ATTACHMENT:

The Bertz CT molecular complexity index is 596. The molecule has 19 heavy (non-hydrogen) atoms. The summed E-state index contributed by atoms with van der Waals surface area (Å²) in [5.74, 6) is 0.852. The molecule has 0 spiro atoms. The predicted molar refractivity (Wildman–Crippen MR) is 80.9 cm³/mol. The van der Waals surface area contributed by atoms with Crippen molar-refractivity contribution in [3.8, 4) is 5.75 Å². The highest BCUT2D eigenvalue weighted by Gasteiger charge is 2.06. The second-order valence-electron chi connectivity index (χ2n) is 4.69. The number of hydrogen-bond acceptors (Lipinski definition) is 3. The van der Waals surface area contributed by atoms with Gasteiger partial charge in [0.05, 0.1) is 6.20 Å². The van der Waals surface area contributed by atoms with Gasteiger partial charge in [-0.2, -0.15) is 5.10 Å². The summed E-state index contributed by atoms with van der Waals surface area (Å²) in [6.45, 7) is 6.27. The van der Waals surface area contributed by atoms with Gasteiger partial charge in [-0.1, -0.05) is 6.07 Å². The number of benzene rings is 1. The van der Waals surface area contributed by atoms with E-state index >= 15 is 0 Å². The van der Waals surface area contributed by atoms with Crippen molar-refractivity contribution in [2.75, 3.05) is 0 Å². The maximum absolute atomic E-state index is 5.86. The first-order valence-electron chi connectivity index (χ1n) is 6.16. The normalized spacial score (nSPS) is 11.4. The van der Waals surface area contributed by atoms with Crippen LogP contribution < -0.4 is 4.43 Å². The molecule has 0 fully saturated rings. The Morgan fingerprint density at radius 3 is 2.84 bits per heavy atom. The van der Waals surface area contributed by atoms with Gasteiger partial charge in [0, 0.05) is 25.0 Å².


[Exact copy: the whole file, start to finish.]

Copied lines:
The Bertz CT molecular complexity index is 596. The molecule has 19 heavy (non-hydrogen) atoms. The summed E-state index contributed by atoms with van der Waals surface area (Å²) in [5.74, 6) is 0.852. The molecule has 0 spiro atoms. The predicted molar refractivity (Wildman–Crippen MR) is 80.9 cm³/mol. The van der Waals surface area contributed by atoms with Crippen molar-refractivity contribution in [3.8, 4) is 5.75 Å². The highest BCUT2D eigenvalue weighted by Gasteiger charge is 2.06. The second-order valence-electron chi connectivity index (χ2n) is 4.69. The number of hydrogen-bond acceptors (Lipinski definition) is 3. The van der Waals surface area contributed by atoms with Gasteiger partial charge in [0.05, 0.1) is 6.20 Å². The van der Waals surface area contributed by atoms with Gasteiger partial charge in [-0.2, -0.15) is 5.10 Å². The summed E-state index contributed by atoms with van der Waals surface area (Å²) in [6.45, 7) is 6.27. The van der Waals surface area contributed by atoms with Gasteiger partial charge in [-0.1, -0.05) is 6.07 Å². The number of benzene rings is 1. The van der Waals surface area contributed by atoms with E-state index >= 15 is 0 Å². The van der Waals surface area contributed by atoms with Crippen molar-refractivity contribution in [2.75, 3.05) is 0 Å². The maximum absolute atomic E-state index is 5.86. The first-order valence-electron chi connectivity index (χ1n) is 6.16. The normalized spacial score (nSPS) is 11.4. The van der Waals surface area contributed by atoms with Crippen LogP contribution < -0.4 is 4.43 Å². The molecule has 0 fully saturated rings. The Morgan fingerprint density at radius 3 is 2.84 bits per heavy atom. The van der Waals surface area contributed by atoms with Gasteiger partial charge in [0, 0.05) is 25.0 Å².